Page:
Further, poor economic state adversely impacts democratic freedom and investment in education – two primary levers that propel quality of life. The focus then should then be on improving the economic conditions of poor nations.

Poor economic state adversely impacts democratic freedom and investment in education – two primary levers that propel quality of life.

Many a nation is blessed with natural resources that are in high demand across the globe. These natural resources lay the platform for a stable economic platform, thereby provisioning the basic needs (and many a want!) of its citizens. Each nation has to figure out what are its competitive advantages? What are its centers of excellence? What are its risks?

Consider San Salvador. Due to its multi-lingual capability, the city is strong in voice-BPO services to support Spanish speaking customers in the United States and elsewhere in the world. The average annual salary for voice based BPO, is significantly lower than other Latin American countries. According to International Services law, any investor, foreign or local, may receive full income tax exemption for investment in call centers, business process outsourcing, software development and R&D. It is anticipated that the IT and BPO exports from San Salvador will grow by 25 percent and 35 percent respectively over the next five years.

Another example, consider Bogota, considered the rising star in Latin America for services off-shoring. Once perceived to be unsafe, it has transformed itself as one of the best locations to do business in Latin America ahead of many other Latin American countries that come readily to mind. A good educational system is producing quality talent of approximately 67,000 graduates every year.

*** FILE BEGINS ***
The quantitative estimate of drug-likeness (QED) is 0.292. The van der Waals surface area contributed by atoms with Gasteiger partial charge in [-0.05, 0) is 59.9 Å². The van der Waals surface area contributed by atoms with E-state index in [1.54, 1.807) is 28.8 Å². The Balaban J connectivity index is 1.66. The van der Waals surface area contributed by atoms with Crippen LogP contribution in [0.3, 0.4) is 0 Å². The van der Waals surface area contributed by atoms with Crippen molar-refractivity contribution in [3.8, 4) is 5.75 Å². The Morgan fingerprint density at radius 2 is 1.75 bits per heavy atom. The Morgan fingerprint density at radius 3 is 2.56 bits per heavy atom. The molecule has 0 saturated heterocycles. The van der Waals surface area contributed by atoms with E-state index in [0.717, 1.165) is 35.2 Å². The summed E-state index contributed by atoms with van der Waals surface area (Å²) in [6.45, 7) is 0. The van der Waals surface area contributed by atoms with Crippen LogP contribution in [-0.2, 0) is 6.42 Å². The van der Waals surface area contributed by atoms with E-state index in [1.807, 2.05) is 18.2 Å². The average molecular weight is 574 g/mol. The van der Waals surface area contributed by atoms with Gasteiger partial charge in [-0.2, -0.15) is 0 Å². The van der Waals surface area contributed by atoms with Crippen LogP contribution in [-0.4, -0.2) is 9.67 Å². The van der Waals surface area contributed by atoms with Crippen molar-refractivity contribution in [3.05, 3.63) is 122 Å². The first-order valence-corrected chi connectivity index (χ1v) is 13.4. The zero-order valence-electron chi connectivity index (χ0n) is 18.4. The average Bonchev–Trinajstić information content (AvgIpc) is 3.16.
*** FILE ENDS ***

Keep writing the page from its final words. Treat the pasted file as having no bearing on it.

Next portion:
The role of developed nations and policies implemented towards cross border trade of goods and services is equally important. Effective and sustainable investments by developed nations in poor nations such as Haiti deserve a prioritization that ranks high on the agenda. Haiti has bilingual capabilities in English and French. Other than Canada it is the only other independent nation in the Americas that designates French as an official language. Guess the United States, Canada and France need to invest in and implement a long term plan to assist Haiti’s phoenixical rise, helping Haiti to eventually shine brightly in the near and long term. Karoor is managing director at NeoAdvisory

It All Starts with Smart Policy – From Both Sides

Arie Lewin, professor of strategy and international business, Duke UniversityArie Lewin, professor of strategy and global  business, Duke University

We see an increasing number of Business services moving to Latin American companies.

For example, Nicaragua aspires to be come a “BPO Economy” like Costa Rica. But availability of people with English language skills is very low. They are basically dependent on the ability to pay private language school fees. This in spite of a government policy that favors teaching English. But in reality the government policy makers are still thinking that teaching English is equivalent to capitulating to imperialist wishes. In Central America, Panama and Costa Rica are two countries that see the link between attracting business services outsourcing and economic development.